Form (Twin volumes + covered way):
Twin conjoined volumes - one high for the taller and much larger Library space and the other low mostly containing cellular rooms plus foyer - define the form. The new building is surrounded by adjacent car parking and landscaping and linked to an upgraded existing gymnasium.
Sustainability (Low Energy):
The building was conceived as being low energy, naturally ventilated, heated and cooled, thermally efficient and utilizing appropriate materials with low or no off-gassing. The saw tooth roof form allows maximum South light with no sun penetration into the Library.
Contexturalism (Eclectic ethnically diverse neighbourhood):
The site is a highly public one. Opposite is a McDonald’s restaurant en route to the local shopping strip including rows of brightly coloured garages. The adjacent intersection carries high volumes of traffic. The design reflects its eclectic neighbourhood and attempts to recall atypical Anglo Saxon imagery for its mostly immigrant local residents.
Special qualities (change of brief during construction):
The specific building type – LIBRARY evolved in an unusual manner. The facility was originally briefed as a Community Centre with two principle components – a 200 seat flat floor Multipurpose Hall for hire by local community groups and associated staff areas, foyer, amenities and flexible, wireless classrooms. Mid way through construction the brief changed to a Community Library. The high ceilinged South lit MPR simply adapted into a reading and reference area, support spaces generally maintained the same functions and one classroom was converted to a Computer Lab.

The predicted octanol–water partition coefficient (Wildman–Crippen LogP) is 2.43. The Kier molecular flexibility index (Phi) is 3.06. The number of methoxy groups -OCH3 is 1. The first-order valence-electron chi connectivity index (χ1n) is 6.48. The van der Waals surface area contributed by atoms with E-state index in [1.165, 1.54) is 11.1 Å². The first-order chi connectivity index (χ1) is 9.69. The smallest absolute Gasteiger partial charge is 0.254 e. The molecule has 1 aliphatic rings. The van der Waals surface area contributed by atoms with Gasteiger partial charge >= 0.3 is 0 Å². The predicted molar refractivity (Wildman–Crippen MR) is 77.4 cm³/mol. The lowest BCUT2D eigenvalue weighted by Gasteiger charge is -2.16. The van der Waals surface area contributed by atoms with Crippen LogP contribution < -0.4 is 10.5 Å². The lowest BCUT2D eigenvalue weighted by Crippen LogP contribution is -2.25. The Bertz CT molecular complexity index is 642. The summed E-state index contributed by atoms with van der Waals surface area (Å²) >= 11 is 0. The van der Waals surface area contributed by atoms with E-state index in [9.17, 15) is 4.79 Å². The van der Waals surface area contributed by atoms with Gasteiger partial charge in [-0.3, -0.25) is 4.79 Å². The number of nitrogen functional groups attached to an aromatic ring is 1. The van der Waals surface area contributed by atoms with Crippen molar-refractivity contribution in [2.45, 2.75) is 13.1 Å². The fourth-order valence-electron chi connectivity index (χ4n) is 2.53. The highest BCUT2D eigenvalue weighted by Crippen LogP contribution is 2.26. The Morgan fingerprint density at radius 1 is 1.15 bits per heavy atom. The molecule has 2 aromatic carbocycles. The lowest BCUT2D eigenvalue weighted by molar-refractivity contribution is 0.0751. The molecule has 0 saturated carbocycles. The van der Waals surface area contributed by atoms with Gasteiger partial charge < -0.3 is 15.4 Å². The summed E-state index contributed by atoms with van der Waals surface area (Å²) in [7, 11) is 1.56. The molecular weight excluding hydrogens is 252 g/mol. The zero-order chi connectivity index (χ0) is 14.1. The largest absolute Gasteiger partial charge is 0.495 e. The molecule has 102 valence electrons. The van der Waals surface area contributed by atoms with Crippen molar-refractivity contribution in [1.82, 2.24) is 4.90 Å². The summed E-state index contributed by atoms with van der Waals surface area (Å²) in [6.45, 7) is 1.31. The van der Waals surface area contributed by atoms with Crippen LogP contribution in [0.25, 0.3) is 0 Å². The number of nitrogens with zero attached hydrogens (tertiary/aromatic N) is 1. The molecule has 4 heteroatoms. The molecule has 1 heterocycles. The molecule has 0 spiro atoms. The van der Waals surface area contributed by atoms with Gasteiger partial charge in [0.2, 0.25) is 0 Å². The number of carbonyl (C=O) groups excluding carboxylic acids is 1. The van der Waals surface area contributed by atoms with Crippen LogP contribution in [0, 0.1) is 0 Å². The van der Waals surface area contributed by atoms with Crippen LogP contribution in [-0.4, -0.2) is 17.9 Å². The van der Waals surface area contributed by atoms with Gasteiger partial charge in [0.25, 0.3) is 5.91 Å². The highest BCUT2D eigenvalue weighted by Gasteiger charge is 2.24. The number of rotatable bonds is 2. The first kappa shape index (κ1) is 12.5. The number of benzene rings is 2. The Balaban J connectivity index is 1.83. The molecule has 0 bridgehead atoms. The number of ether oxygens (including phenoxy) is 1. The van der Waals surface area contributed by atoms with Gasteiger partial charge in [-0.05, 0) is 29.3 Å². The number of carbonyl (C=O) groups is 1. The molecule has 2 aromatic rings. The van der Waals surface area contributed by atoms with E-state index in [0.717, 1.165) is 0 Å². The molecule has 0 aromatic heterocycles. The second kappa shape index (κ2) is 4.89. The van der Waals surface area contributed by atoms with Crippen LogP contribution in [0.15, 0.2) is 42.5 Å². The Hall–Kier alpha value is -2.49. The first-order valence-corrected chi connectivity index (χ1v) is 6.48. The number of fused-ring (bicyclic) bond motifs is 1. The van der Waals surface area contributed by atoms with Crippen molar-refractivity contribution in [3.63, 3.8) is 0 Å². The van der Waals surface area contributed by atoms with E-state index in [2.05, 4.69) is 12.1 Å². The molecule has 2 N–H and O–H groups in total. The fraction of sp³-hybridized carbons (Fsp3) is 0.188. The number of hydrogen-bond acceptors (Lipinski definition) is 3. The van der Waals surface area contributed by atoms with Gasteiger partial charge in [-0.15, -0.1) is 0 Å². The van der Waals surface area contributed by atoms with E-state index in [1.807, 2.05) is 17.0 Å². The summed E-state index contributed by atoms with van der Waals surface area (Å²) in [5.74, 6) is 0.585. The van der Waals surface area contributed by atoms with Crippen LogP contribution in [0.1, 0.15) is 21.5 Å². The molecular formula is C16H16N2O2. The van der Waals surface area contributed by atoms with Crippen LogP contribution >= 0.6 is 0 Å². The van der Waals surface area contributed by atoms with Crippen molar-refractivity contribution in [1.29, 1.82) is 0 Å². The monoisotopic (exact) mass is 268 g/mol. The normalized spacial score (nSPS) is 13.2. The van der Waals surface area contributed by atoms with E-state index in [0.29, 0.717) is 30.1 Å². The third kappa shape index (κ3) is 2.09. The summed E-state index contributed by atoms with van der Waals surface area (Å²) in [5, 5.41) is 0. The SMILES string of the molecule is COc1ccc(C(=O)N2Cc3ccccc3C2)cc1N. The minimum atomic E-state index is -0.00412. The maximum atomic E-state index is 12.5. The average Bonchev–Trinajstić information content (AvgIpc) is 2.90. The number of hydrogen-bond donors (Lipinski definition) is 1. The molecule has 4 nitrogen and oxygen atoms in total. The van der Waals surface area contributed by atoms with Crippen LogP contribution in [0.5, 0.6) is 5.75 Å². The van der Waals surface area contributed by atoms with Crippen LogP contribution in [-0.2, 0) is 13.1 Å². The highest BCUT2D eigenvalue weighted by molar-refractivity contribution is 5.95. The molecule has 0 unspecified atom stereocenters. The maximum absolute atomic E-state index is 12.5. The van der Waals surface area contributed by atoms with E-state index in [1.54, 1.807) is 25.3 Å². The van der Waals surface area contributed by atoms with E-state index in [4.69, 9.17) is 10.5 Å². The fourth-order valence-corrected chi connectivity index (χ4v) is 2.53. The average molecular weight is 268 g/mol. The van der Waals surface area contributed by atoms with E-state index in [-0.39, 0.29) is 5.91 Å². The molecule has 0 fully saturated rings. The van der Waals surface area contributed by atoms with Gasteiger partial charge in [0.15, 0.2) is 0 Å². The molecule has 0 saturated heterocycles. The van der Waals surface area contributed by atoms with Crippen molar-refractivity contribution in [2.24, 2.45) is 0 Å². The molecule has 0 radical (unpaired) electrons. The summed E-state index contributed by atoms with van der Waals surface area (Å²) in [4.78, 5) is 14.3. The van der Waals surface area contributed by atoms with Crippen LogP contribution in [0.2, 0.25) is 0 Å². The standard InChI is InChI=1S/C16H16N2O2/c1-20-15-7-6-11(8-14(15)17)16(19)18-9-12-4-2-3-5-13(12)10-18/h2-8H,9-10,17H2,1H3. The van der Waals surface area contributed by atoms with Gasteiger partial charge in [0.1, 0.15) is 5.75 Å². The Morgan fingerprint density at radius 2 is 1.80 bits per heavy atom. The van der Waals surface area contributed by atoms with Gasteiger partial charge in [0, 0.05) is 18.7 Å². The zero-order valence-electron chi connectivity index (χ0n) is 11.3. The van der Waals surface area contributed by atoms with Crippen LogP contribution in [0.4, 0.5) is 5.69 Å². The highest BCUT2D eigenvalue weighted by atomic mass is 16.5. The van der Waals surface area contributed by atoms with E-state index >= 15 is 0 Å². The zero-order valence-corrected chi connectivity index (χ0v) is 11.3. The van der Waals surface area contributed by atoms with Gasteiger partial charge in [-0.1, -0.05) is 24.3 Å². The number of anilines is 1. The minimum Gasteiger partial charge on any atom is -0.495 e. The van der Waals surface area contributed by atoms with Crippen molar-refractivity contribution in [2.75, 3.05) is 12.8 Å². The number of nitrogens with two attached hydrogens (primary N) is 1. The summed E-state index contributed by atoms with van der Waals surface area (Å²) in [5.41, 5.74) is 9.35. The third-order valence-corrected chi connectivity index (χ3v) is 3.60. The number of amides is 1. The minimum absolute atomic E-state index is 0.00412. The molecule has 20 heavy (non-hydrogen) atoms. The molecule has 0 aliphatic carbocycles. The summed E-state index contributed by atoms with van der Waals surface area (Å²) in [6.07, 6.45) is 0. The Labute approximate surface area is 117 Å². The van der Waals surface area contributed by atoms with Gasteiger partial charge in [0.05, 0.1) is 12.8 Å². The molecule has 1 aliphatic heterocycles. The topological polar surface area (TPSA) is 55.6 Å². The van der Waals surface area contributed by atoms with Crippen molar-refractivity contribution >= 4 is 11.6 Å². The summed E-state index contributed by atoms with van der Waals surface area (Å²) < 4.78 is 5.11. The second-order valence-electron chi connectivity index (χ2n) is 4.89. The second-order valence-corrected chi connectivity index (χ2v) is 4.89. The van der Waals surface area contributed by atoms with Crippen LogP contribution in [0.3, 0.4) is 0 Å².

Originality (Middle Eastern references):
Deliberate choices were made of brightly coloured Trespa panelling as the primary cladding and the feature end wall palette of ceramic tile, timber, powder coat steel, Alucobond and fritted glass to reflect the material choices and vivid colourings of the largely Middle Eastern users. We felt strongly that public acknowledgment of the built form aspirations of these cultures by Melbourne designers had been largely ignored.
Innovation (Quoting of Humphries and Arkley):
Materials and colours were chosen from examples amongst the local building stock. The buildings innovative iconography reinterprets the lurid colourings and exaggerated realities of well known Australian artists, Barry Humphries and Howard Arkley in their depictions of the ‘Oz’ suburb.